- Research constituent letters and letter writing campaigns such as those found at change.org, or write your own letter for change. Provide examples to students as mentor texts.
- Provide students with information about work schedule and due dates. Use the rubric to define expectations and project components and to clarify how you will assess student work.
- Introduce students to the Do Something Student Planning Guide. Instruct them to use the Guide to sketch an outline for their Letter for Change. As appropriate, integrate other pre-writing and writing processes.
- Instruct students to collect information from a variety of sources. These questions can help guide their research:
- Who does this issue affect?
- What parties are involved?
- What is currently being done?
- What is your proposed course of action to bring change?
- Who would oppose your action plan? Who would support your action plan? Why?
- Students should evaluate their research to determine the best recipient for their letter. Who is in the position to make change? Who has the greatest impact on the issue?
- Provide students with ample time to research, draft, revise, peer edit and publish their letter. Integrate the writing processes used in your classroom.
- Ask students to read their letters out loud in class. Provide time for students to respond to each other's work and provide peer feedback.
- What did you learn from this experience? What moments of the process stand out for you?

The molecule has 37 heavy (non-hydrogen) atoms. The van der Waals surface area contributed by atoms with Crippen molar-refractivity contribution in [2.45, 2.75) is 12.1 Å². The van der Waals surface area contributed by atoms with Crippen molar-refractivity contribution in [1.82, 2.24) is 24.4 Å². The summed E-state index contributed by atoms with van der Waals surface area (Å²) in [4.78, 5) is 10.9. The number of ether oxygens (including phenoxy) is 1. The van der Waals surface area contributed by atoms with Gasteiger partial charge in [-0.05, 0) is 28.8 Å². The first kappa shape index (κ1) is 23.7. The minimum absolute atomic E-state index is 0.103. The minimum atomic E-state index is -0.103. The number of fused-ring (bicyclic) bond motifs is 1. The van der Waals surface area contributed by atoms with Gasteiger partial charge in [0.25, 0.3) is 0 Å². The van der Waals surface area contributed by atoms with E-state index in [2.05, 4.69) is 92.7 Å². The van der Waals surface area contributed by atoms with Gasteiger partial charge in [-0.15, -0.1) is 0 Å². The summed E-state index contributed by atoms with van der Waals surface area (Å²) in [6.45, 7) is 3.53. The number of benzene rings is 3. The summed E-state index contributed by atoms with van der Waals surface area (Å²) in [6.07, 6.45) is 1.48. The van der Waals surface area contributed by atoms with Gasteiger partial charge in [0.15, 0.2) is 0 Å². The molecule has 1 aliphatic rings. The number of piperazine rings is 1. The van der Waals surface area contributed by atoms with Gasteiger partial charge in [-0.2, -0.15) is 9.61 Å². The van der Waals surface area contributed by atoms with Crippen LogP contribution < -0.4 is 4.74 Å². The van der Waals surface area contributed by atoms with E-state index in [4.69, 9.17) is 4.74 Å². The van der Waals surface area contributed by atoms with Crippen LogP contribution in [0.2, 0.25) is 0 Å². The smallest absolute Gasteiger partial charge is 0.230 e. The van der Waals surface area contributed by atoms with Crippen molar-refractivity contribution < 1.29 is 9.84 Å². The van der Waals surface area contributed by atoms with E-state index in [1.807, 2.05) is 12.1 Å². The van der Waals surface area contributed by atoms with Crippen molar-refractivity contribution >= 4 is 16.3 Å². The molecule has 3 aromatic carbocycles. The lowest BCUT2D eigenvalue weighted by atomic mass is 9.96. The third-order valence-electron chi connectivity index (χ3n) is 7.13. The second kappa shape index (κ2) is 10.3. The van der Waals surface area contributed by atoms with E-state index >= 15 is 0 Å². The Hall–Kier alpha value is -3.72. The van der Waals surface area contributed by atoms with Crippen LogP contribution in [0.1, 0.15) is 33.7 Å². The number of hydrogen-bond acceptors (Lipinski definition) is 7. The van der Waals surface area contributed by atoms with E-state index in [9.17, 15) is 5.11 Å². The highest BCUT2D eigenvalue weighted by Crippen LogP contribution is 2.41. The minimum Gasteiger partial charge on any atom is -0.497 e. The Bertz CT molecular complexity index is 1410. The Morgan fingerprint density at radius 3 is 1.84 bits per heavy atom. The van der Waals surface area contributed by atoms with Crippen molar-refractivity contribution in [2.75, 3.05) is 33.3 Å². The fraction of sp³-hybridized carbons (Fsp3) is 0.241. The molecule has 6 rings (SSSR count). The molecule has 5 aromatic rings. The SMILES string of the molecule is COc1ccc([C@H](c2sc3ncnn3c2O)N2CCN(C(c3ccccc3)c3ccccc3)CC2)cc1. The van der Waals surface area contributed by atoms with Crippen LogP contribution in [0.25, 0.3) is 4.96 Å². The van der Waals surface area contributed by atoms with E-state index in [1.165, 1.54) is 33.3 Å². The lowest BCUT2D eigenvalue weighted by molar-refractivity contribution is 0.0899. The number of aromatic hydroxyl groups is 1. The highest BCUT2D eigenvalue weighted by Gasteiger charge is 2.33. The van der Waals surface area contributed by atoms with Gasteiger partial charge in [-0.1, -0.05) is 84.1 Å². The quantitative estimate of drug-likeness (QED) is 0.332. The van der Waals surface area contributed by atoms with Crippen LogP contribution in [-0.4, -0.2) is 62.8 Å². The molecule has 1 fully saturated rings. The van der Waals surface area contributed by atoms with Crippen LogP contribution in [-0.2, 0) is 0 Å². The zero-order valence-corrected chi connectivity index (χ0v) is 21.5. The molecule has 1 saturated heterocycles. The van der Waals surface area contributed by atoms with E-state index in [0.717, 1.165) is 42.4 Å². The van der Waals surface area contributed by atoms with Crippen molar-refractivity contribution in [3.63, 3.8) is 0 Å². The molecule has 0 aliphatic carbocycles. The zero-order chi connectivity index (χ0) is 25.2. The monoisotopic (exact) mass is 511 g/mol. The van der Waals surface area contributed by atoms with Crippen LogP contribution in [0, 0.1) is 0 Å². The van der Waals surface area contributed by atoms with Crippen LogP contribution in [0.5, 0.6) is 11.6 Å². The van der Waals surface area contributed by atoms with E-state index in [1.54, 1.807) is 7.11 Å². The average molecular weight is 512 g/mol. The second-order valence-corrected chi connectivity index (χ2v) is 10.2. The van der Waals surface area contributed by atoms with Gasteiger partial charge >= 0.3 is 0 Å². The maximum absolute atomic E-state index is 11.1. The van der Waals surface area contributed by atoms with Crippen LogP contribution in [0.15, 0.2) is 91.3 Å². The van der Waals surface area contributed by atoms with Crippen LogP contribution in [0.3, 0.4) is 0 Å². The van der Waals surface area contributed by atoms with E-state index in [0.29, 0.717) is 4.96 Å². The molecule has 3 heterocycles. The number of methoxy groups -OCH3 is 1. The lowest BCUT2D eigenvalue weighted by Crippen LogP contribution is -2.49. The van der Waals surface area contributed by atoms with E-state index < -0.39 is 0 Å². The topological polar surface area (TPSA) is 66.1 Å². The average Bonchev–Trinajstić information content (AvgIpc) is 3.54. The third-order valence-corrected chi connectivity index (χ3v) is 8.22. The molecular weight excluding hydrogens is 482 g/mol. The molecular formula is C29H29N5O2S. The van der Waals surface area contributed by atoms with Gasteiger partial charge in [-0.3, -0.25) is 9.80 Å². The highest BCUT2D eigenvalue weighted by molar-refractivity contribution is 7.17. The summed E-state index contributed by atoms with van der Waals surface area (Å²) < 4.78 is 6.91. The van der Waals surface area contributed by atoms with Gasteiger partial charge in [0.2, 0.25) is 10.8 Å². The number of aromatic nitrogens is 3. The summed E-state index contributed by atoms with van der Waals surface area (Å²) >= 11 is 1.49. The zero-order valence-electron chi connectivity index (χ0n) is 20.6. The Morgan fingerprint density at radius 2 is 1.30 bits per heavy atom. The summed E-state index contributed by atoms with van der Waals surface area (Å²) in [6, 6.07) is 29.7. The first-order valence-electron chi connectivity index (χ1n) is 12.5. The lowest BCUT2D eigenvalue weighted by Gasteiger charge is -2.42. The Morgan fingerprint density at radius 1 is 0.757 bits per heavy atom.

- How did your letter relate back to our reading of the central text?
- What did you expect to happen when you wrote the letter? Did the result match your expectation?
- Did you receive a response? What will you do if you do not receive a response?
- Discuss the effectiveness of writing for social change.
English language learners
English language learners can benefit from seeing a variety of sample letters that model the items assessed on the rubric. When presenting sample letters, explicitly teach the vocabulary unique to the task, such as the word “sincerely.” Provide opportunities to discuss work with peers. When providing feedback, make your comments specific and clear.
Connection to anti-bias education
Literacy development through writing encourages students to combine identity and action. Letters allow students to communicate directly with someone who can effect change. Developing formal writing skills is in itself a liberating act—the more confident students feel as writers, the more natural it will be for them to use writing to address injustice.